Michael Folks

I think the big problem is that economics can often be intensely mathematical. Von Neumann, for example, was a physicist. His work was written in the language of probability, statistics and game theory.

The truth is, many people go into humanities specifically because they're NOT any good at math. Mathematical incompetance renders large bodies of modern economic thought inaccessible to many humanities oriented individuals, be they left-wing or right wing.


The humanities that I read are all descriptive - this is what this is like here in this location, or at this time period - and leave a lot of room of conclusions and tie-ins to me; whereas a lot of economics that seems to come across as prescriptive - do this for the future.

That may count, partially, as why Freakonomics exploded out so much in the popular market, because SL & SD explained the world as it existed. It is also why, I have to admit, like the first one better than the second, as the second took a distinctly prescriptive bent.


Maybe it has to do with the fact that most books written by economists are often not very entertaining to read. Take Gary Becker for example. Great economist, very influential, but if I want to go to sleep early I just need to read 5 pages of one of his papers or books.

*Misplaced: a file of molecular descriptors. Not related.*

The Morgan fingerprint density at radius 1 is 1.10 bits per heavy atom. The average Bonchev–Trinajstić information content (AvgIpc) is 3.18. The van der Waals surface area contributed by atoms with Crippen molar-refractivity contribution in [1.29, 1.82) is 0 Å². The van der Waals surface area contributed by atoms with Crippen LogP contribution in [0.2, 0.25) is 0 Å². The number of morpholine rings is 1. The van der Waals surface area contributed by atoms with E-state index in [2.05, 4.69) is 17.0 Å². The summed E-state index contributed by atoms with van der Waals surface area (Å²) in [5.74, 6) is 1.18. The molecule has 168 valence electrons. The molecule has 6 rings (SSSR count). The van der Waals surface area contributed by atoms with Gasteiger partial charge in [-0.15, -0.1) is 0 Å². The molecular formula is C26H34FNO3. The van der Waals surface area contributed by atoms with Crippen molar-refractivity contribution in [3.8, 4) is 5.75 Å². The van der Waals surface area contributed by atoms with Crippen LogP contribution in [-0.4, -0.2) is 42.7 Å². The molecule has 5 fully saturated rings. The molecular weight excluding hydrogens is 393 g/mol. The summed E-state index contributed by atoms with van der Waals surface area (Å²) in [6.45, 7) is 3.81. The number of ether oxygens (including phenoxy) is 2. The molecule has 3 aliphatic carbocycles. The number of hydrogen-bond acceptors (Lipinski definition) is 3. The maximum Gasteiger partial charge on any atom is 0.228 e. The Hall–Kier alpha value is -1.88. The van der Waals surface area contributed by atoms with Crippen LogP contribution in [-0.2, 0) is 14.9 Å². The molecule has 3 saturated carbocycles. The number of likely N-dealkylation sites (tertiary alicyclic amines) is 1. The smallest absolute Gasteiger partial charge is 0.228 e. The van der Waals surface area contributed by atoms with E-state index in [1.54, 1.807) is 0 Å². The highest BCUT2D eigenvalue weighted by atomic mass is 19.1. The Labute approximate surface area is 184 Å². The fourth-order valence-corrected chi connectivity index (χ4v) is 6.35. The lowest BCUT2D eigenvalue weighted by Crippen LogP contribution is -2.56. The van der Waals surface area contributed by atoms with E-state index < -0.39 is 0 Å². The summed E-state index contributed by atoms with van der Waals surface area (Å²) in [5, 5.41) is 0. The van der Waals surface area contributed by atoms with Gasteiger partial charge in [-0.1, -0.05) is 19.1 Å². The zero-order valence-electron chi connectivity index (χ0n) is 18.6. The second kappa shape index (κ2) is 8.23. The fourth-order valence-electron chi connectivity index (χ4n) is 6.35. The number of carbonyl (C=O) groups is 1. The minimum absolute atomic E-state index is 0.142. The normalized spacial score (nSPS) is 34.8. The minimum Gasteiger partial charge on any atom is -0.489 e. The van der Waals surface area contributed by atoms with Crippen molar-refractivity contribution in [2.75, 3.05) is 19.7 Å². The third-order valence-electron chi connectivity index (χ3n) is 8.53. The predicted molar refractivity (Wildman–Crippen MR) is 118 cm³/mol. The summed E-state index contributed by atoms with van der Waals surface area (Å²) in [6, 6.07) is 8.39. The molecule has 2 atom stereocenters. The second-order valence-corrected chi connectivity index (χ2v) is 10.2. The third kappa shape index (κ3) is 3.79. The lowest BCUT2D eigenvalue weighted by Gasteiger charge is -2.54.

Eric Fawkes

I agree that the main problem is mathematics. Contemporary economic papers contain 2 or 3 cohesive paragraphs and 20 pages of mathematics/statistics. Many people in the humanities and some other social sciences do not have a strong basis in mathematics, so they get very little out of our work. If they cannot understand our papers, they cannot be expected to use and cite them.

Economics PhD student

I hate to say this, but MOST economics students have never touched any of the historically important books on economics. That said, how would you expect people like Marshall to be cited, when, the "new school" has been to taught to cite only Econometrica, AER and JPE? Even economists are not citing these books. Aside from econ 101 books, I feel like most economic books are geared towards graduate students or researchers wishing to catch up on a particular topic.